Why Be Afraid of PAS?
by Kee Thuan Chye
SHOULD non-Muslim Malaysians be afraid of PAS?
That is a question that will be extremely pertinent when the next general election comes around. With a large percentage of the non-Muslim population being currently disillusioned with Barisan Nasional (BN), how would they vote if they were faced at the next general election with choosing between a candidate from BN and one from PAS?
The people who are most suspicious of and averse towards PAS are the Christians. Not all are like that, however; for instance, I know Christians who voted for PAS in the 2008 general election, including a pastor in Kedah. A Catholic friend in Penang says she and her church members fully support PAS. And many among the flock of the Church of the Divine Mercy in Shah Alam, who gave PAS MP Khalid Samad a standing ovation when he visited it in 2008, must have voted for him.
But on the other hand, I have also come across Christians who are educated, middle-class and very sensible, but who are so scared of PAS that their fear seems irrational.
The religious aspect is of course of utmost concern to them. They are scared that if PAS came into power, it might establish an Islamic state, and that would serously affect Christian worship. Considering that the Christians have become a beleaguered lot over the last 20 years because of increasing restrictions being placed on them by the Government, their worry about facing worse circumstances may be understandable.
For example, getting a permit to build a church, which is probably the most basic of their concerns, now takes an inordinate amount of time. The Catholics of Shah Alam had to wait 14 years before the then BN Selangor State Government allowed them to build their church. Christian groups wanting to circumvent this problem have resorted to registering themselves as non-religious organisations.
New churches are now expected not to look like churches. Some of them look like factories, especially the St Ignatius Church in Petaling Jaya, which reportedly was prohibited from putting a cross on top of its building. Furthermore, many churches are now located in shophouses because getting religious land for the building of churches is next to impossible.
On top of that, from time to time, some BN MP would kick up a fuss in Parliament or elsewhere about crosses existing on the facades of missionary schools and agitate to have them all removed.
Would all this get worse if PAS came to rule the country?
First of all, it is unlikely that PAS can do that on its own. It now has 23 seats in Parliament. It must win 112 of the total 222 seats to gain a simple majority and become the ruling party. That would amount to a huge quantum leap.
But even if that near-impossible event did become a reality, and PAS wanted to turn Malaysia into an Islamic state, it would still need to get enough support to amend the Federal Constitution for that purpose. It would need a two-thirds majority to pass the Bill, i.e. 148 votes. Where would it get the extra 36 to add to its 112?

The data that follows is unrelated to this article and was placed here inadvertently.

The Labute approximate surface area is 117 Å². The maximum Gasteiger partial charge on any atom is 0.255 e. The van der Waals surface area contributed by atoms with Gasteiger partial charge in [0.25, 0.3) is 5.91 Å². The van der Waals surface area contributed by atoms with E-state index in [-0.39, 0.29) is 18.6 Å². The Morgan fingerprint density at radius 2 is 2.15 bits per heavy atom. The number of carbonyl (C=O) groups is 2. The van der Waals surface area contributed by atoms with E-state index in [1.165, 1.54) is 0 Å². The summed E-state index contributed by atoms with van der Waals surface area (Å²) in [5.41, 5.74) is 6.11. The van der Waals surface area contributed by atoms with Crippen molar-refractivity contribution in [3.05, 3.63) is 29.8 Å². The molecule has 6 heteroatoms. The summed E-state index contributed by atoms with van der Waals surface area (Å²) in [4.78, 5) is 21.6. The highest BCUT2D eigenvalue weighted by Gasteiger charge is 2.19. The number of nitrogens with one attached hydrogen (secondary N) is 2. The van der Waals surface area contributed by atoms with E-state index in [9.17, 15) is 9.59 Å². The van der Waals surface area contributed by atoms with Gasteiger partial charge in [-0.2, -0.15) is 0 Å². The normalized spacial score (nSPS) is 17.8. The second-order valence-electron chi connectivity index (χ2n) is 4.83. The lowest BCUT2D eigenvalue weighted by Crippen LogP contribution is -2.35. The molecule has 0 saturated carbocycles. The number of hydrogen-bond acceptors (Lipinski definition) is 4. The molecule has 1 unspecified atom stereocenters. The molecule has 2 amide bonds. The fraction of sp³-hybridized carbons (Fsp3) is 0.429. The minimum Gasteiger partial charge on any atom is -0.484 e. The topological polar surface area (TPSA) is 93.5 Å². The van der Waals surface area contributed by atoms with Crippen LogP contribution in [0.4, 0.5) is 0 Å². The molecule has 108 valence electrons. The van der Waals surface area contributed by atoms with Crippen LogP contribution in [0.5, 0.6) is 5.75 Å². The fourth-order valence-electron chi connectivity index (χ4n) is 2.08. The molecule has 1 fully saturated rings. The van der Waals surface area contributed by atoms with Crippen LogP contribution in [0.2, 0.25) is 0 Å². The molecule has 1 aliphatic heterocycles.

It may then be argued that if Pakatan Rakyat (PR) got elected to form the government, PAS would be part of it. That is true. But if it still insisted on going ahead with its Islamic state agenda, it would need the support of its coalition partners to vote for the Bill. Given that its partners are PKR and the DAP, how many votes is it likely to garner from them? Enough to make two-thirds?
I reckon that even if BN, which would then be in the Opposition, relinquished the whip in the voting on the Bill, thereby allowing its MPs to vote according to their conscience rather than follow the party line, it would still be very unlikely that the two-thirds will be obtained.
Mathematically, then, the fearful Christians need not fear that PAS can impose an Islamic state. But for the sake of argument, even if it could and did, how much different would it be from what we’re in now? After all, Najib Razak has already declared Malaysia an Islamic state, which he did in July 2007. Since becoming Prime Minster, he hasn’t retracted that declaration.
Let’s have a look at PAS’ idea of an Islamic state. In its document on the establishment of such a state, it makes clear that Syariah law will hold sway but only Muslims will be subjected to it. Non-Muslims can choose to be subjected to it or to the current penal code of the land. In other words, there is no change for them.
It also guarantees “the rights and freedom of the individuals and the citizens of the state”, and among the rights protected are freedom of religion and right to cultural expressions; freedom of speech, political association and assembly; freedom to private ownership; freedom of education; freedom to engage in business; and so on.